There are some colonial era buildings around the center of the city, most notably the Cathedral of Our Lady of Victories of the Roman Catholic Archdiocese of Maseru, and the Anglican St. John's Church. [1] Other sights include the Royal Palace, the Parliament building and the State House. [17]

Sports

Lesotho's national stadium, the multi-purpose Setsoto Stadium, is located in Maseru. It has a capacity of between 20,000 and 25,000 people. The stadium is mostly used for football matches and houses the Lesotho national football team, but also holds events in athletics. [18]

12 out of 16 of the teams playing in the Lesotho Premier League reside in Maseru. [19] As of 2020, 36 out of the 51 championships contested in the league have gone to Maseru-based teams. Most successful of these have been Matlama FC with ten championship wins and the football team of the Royal Lesotho Defense Force, with eight championships wins.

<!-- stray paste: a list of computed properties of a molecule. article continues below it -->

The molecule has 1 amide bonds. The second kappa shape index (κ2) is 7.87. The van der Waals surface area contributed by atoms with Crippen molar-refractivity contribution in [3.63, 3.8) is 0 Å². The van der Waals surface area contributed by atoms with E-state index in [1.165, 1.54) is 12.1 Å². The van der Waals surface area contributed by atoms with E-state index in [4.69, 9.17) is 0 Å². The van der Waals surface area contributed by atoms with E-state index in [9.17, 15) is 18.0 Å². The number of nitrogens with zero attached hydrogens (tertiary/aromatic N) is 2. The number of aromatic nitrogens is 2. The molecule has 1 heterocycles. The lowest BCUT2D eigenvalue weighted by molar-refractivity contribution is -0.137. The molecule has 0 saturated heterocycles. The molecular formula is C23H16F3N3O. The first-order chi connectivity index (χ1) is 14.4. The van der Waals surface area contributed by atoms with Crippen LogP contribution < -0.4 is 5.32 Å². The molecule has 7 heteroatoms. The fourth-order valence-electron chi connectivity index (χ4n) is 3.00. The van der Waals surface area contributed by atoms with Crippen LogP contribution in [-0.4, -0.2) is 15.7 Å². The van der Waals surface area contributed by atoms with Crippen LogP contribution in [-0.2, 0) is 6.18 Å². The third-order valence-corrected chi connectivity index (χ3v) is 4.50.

Twin towns – sister cities

List of sister cities of Maseru, designated by Sister Cities International.

Related Research Articles

Lesotho Country within the border of South Africa

Lesotho, officially the Kingdom of Lesotho, is an enclaved country surrounded by South Africa. It is a mountainous country situated in the Maloti Mountains, and contains the highest mountains in Southern Africa. Lesotho has an area of just over 30,000 km2 (11,600 sq mi) and has a population of about 2 million. Its capital and largest city is Maseru. The official languages are Sesotho and English.

History of Lesotho Historical development of Lesotho